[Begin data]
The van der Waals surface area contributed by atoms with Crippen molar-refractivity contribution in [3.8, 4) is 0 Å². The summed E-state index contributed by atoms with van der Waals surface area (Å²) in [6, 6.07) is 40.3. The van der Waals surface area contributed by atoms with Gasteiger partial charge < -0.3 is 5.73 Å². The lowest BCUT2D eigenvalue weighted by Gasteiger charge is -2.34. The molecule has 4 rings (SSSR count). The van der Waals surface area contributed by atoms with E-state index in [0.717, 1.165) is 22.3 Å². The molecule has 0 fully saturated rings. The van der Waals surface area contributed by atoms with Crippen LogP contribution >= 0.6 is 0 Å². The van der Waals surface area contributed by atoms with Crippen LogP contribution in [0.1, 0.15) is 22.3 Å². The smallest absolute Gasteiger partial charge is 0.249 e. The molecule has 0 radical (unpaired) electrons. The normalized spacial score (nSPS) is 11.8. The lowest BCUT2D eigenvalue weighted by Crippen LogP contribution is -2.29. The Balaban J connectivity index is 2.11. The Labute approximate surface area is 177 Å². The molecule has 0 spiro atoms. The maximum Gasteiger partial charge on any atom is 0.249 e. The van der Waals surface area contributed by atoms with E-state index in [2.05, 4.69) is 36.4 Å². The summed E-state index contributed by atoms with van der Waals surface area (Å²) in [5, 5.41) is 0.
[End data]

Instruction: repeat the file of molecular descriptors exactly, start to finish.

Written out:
The van der Waals surface area contributed by atoms with Crippen molar-refractivity contribution in [3.8, 4) is 0 Å². The summed E-state index contributed by atoms with van der Waals surface area (Å²) in [6, 6.07) is 40.3. The van der Waals surface area contributed by atoms with Gasteiger partial charge < -0.3 is 5.73 Å². The lowest BCUT2D eigenvalue weighted by Gasteiger charge is -2.34. The molecule has 4 rings (SSSR count). The van der Waals surface area contributed by atoms with E-state index in [0.717, 1.165) is 22.3 Å². The molecule has 0 fully saturated rings. The van der Waals surface area contributed by atoms with Crippen LogP contribution >= 0.6 is 0 Å². The van der Waals surface area contributed by atoms with Crippen LogP contribution in [0.1, 0.15) is 22.3 Å². The smallest absolute Gasteiger partial charge is 0.249 e. The molecule has 0 radical (unpaired) electrons. The normalized spacial score (nSPS) is 11.8. The lowest BCUT2D eigenvalue weighted by Crippen LogP contribution is -2.29. The Balaban J connectivity index is 2.11. The Labute approximate surface area is 177 Å². The molecule has 0 spiro atoms. The maximum Gasteiger partial charge on any atom is 0.249 e. The van der Waals surface area contributed by atoms with E-state index in [2.05, 4.69) is 36.4 Å². The summed E-state index contributed by atoms with van der Waals surface area (Å²) in [5, 5.41) is 0.